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  • The Orient and the Young Romantics by Andrew Warren
  • Jennifer L. Hargrave
The Orient and the Young Romantics. By Andrew Warren. Cambridge: Cambridge University Press, 2014. Pp. viii, 286. Cloth, $99.00.

Scholarship on Orientalism in the Romantic era often fixates on British nationalism's importance to Britain's imperialist endeavors. Yet the word "British" appears a mere eighteen times in Warren's monograph. While nationalistic themes haunt his analyses, Warren refreshingly turns toward Orientalism's entanglement with eighteenth-century solipsism. He posits that second-generation Romantic poets—Byron, Shelley, and Keats—understood Orientalism as a solipsistic enterprise. Warren traces the Young Romantics' attempts to undermine Western imperialism through self-consciously ironic poetry. This poetry reveals how Orientalism's solipsistic perspective is itself a form of despotism, ironically the very power for which Orientalists faulted Oriental governments. For the Young Romantics, the Orient "provides a setting in which to explore and critique the epistemological, existential, and above all political limits of their own solipsistic imaginations" (p. 3). In other words, Byron, Shelley, and Keats used their poetry to challenge dominant imperial ideology while simultaneously acknowledging their "positional blind spots" as British poets ensnared in Western ideology (p. 16). In short, Warren understands the Young Romantics as engaged in proto-postcolonial critique.

Although Warren focuses primarily on the second-generation Romantics, he also delineates the eighteenth-century genealogy from which these poets emerged. In two short inter-chapters, Warren reads the philosophical works of Montesquieu and Rousseau as underpinning the Young Romantics' understanding of Orientalism. Montesquieu's figure of the Oriental Despot and Rousseau's concept of l'étranger represent the Orientalist inheritance with which the Young Romantics grappled. Yet the Young Romantics' most sustained intellectual exchanges were with their immediate predecessors, the first-generation Romantics. Warren only briefly analyzes the Oriental aspects found in Wordsworth's and Coleridge's poetry, and instead chooses Southey as his representative of High Romanticism. Chapter 1 identifies Thalaba the Destroyer (1801) [End Page 157] as an Orientalist epic that strives to represent and critique the Orient without fully succumbing to Oriental style. Southey attempts to depict the Orient as a unified whole but not "the self-contained totality of Islam's 'mythological imagination,' but rather a constant and uneasy process of distantiation, denegation, and cultural translation which posits a possible totality" distinct from the West (p. 57). Southey unintentionally fails by revealing the false disjunction between Europe and the Orient. It is upon this unstable ground that the Young Romantics locate their critiques of extant Orientalism.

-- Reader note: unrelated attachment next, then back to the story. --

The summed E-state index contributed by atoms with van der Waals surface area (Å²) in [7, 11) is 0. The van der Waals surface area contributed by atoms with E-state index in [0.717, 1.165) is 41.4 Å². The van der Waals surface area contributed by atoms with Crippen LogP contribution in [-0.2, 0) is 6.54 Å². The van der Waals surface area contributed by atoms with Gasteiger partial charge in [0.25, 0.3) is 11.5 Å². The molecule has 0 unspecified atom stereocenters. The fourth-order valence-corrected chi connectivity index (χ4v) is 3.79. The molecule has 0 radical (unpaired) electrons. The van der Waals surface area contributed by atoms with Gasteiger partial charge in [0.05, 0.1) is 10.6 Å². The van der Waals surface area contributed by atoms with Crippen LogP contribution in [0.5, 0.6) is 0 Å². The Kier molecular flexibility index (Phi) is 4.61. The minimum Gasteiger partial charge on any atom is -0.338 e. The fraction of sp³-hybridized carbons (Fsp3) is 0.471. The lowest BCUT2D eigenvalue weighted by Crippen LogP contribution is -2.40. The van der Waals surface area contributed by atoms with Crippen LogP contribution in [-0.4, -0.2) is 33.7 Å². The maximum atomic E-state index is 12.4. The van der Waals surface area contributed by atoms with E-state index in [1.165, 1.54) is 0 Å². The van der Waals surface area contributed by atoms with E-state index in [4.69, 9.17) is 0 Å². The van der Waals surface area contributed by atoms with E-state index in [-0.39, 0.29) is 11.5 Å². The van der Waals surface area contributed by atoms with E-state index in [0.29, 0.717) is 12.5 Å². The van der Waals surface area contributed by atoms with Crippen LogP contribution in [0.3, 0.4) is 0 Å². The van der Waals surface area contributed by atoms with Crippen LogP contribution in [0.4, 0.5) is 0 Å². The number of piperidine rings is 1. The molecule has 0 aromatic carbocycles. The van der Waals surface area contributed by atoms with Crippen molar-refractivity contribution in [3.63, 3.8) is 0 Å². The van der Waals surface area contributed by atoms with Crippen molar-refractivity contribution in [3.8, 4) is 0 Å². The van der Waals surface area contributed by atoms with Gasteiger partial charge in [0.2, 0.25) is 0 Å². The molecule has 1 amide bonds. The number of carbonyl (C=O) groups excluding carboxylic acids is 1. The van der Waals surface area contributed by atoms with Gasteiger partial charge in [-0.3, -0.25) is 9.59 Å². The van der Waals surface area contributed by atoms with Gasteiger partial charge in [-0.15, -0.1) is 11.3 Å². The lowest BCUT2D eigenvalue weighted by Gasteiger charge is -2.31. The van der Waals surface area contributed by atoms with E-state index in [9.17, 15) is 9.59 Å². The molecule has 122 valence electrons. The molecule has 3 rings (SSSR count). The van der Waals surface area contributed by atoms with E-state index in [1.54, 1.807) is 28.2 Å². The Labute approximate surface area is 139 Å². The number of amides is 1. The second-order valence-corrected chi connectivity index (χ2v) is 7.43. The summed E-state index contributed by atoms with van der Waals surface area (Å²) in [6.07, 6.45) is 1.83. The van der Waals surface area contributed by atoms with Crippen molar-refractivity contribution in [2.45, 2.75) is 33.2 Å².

The real strength of Warren's work lies in his readings of second-generation Romantic poetry, each of which demonstrates the poet's negotiation of the "porous border between self and other, autonomy and influence, action and reflection" that Orientalism sought to reinforce (p. 22). In Chapter 2, Warren reveals Byron's critique of Orientalism in Lara (1814), a text often identified as Oriental despite its Spanish setting. It is precisely Orientalism's haunting of the Spanish locale that reveals the false border between East and West that Byron's poem makes evident. Lara establishes the "philosophical, ethical and socio-political matrix" upon which Shelley formulates his critique of Orientalism in Alastor; or the Spirit of Solitude (1816) and Epipsychidion (1821), the subjects of Warren's third chapter (p. 123). Chapter 3, the first of two on Shelley, focuses on how the poet believes Orientalism might be challenged through "sustained … ethical care" (p. 151). In particular, Shelley uses the adjectival "human" to demonstrate how a revaluation of human sympathy could undermine Orientalism, which is inherently solipsistic. Chapter 4 moves from Shelley's ethical to political arguments against Orientalism. Within Shelley's The Revolt of Islam (1818), Warren perceives not only a continued attempt to deconstruct an East/West dichotomy, but also a new accusation that the British political imaginary relied upon the very "discourse of the solipsistic Oriental Despot" that Orientalism sought to critique (p. 186). Shelley's poem demonstrates that "despotism is not so much Oriental as Orientalism is despotic" (p. 133). For this reader, the most intriguing of Warren's chapters is the final one dedicated to Keats's poetics. Warren contends...


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